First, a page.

It’s tough being a writer. It always has been.
In school, we’ve studied the great masters: Hemingway, Dickens, Twain, Melville, Hawthorne, the Russians giants (so much darkness and so much pain), Erich Maria Remarque (All Quiet on the Western Front; still the best war novel ever written)–there’s just so many to list! But how many writers competed with them and failed? How many dared to put their hearts and souls out there and were laughed at, or ignored, or just failed to get anywhere?
And yet, even when you’re forgotten, if your a professional, you keep on trying. You have to, what other choice do you have? You have to have hope. Hope is what drives farmers–maybe next year I’ll have a better crop–maybe then I’ll make ends meet–maybe I’ll be able to leave something of value to family–maybe my family will love farming as much I do. Hope is also what drivers us writers. We write a novel, or a story or poem, or a blog, and nobody reads it. We make no money from it. So we write on and hope–maybe someone will read my next piece–maybe I’ll make a little money–maybe I’ll gain some recognition–if I just work harder and make it better, maybe, maybe, maybe someone will be moved by it, sit up and take recognition of me, give me a little glory.
Blogging, social media sites, twitter, et cetera, are all hope and glory. It’s not just about staying connected, its about recognition. So is modern-day publishing, especially electronic publishing. All those writers through all those years, hoping and hoping for a little glory, unable to break into mainstream publishing and turning to self-publishing, spending their often hard-earned dollars on printing books, all those people who had to “buy” from a self-publishing printer a thousand or five thousand or ten thousand copies of their book only to have most of them rot in a garage or a shed or a storage unit, selling just as many copies as the average person has fingers on one or two hands, all those books going into garbage dumps or recycling bins! All those unfulfilled dreams, all the vanquished hopes, all that sorrow and regret and sadness.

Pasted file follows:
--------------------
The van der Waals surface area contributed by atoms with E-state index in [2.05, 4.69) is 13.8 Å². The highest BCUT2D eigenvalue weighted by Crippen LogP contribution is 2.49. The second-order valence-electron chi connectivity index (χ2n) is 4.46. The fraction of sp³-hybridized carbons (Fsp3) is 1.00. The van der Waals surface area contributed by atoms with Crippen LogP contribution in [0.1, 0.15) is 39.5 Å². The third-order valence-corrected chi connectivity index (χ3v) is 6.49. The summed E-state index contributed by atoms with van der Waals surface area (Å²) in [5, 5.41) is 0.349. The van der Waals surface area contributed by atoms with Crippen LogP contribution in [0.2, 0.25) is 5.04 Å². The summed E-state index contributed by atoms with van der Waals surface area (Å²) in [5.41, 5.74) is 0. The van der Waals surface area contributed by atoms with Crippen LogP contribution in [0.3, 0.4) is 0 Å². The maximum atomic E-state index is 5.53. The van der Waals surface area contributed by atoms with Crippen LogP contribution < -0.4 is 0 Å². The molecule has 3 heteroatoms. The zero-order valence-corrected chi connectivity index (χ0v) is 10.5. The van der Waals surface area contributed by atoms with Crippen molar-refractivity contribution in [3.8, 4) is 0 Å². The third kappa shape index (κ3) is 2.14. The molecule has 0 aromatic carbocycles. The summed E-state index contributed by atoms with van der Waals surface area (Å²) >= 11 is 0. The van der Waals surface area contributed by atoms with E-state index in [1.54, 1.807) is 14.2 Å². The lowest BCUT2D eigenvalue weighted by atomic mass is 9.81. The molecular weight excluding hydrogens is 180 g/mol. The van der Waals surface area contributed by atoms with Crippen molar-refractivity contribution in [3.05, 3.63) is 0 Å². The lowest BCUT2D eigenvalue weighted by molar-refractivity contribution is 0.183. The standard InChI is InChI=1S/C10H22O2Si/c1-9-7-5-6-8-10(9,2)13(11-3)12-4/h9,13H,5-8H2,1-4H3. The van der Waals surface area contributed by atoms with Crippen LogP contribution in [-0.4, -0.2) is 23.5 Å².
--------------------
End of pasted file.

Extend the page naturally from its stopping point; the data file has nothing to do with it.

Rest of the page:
You can be anything or anyone you want to be in the United States, but there’s not room for everybody. Every success story has ten thousand failures behind it.
Yet, now electronic publishing allows you more hope. It allows you a little bit of glory, a micro bit of success. You make a few dollars but lose practically nothing.
Epublishing is kind of like those old magazines in the late 19th and early 20th centuries. Magazines and newspapers back then published short stories and poems to entertain their readers. Many a song writer, a poet, a writer got their start from some of those publishers who no longer exist or, if they still do, nor longer take fictional and poetry submissions. Epublishing gives us a chance to be noticed. Yet the success stories are few and far between, just as they are in paper publishing.
Almost all writers suffer doubt. Some handle it with alcohol and some with drugs. And a few more handle that depressing doubt with both drugs and alcohol. I handle it with chocolate.
We all want to make a difference. We want people to notice us, value us. We want to stand up there with the giants and gods, even if we’re at their heels. But you try and try and try and wonder if it’s ever going to happen.
Hope is all you have. Glory is fleeting. So said each slave who followed each Roman general who rode his chariot in glory into Rome, at the head of his legions. The Romans wanted their generals and leaders to know humility. It didn’t always work out. Too bad we don’t have the same system today. Let a homeless man or a mother in poverty follow our presidents and congressional leaders, and political candidates around, chanting, “All glory is fleeting!”
So what can you do? You keep trying, you keep farming, you write on, and you hope, you pray, you meditate, and you wonder “will it be worth it?”